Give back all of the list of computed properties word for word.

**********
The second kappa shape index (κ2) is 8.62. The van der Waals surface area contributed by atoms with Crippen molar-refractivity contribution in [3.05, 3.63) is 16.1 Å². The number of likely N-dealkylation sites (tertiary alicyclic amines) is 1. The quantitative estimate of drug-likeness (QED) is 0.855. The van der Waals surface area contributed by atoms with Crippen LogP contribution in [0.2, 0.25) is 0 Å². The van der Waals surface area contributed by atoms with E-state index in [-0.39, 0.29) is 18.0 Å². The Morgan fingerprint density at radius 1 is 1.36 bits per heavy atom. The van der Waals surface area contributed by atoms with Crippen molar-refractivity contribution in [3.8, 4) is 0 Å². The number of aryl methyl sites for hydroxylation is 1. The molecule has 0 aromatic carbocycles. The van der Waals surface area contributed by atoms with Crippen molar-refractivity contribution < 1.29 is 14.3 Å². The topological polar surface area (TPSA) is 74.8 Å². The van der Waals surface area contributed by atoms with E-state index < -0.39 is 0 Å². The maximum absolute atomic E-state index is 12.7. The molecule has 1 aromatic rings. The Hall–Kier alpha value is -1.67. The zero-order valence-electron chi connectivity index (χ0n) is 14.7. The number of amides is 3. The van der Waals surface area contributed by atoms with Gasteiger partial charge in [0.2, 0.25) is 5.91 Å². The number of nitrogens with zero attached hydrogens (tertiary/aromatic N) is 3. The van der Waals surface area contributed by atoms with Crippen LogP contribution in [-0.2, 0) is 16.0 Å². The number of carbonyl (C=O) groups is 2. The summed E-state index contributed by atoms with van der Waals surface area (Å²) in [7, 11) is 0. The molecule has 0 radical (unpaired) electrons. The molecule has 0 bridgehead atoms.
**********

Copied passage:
The second kappa shape index (κ2) is 8.62. The van der Waals surface area contributed by atoms with Crippen molar-refractivity contribution in [3.05, 3.63) is 16.1 Å². The number of likely N-dealkylation sites (tertiary alicyclic amines) is 1. The quantitative estimate of drug-likeness (QED) is 0.855. The van der Waals surface area contributed by atoms with Crippen LogP contribution in [0.2, 0.25) is 0 Å². The van der Waals surface area contributed by atoms with E-state index in [-0.39, 0.29) is 18.0 Å². The Morgan fingerprint density at radius 1 is 1.36 bits per heavy atom. The van der Waals surface area contributed by atoms with Crippen molar-refractivity contribution in [3.8, 4) is 0 Å². The number of aryl methyl sites for hydroxylation is 1. The molecule has 0 aromatic carbocycles. The van der Waals surface area contributed by atoms with Crippen molar-refractivity contribution < 1.29 is 14.3 Å². The topological polar surface area (TPSA) is 74.8 Å². The van der Waals surface area contributed by atoms with E-state index < -0.39 is 0 Å². The maximum absolute atomic E-state index is 12.7. The molecule has 1 aromatic rings. The Hall–Kier alpha value is -1.67. The zero-order valence-electron chi connectivity index (χ0n) is 14.7. The number of amides is 3. The van der Waals surface area contributed by atoms with Gasteiger partial charge in [0.2, 0.25) is 5.91 Å². The number of nitrogens with zero attached hydrogens (tertiary/aromatic N) is 3. The van der Waals surface area contributed by atoms with Crippen LogP contribution in [-0.2, 0) is 16.0 Å². The number of carbonyl (C=O) groups is 2. The summed E-state index contributed by atoms with van der Waals surface area (Å²) in [7, 11) is 0. The molecule has 0 radical (unpaired) electrons. The molecule has 0 bridgehead atoms.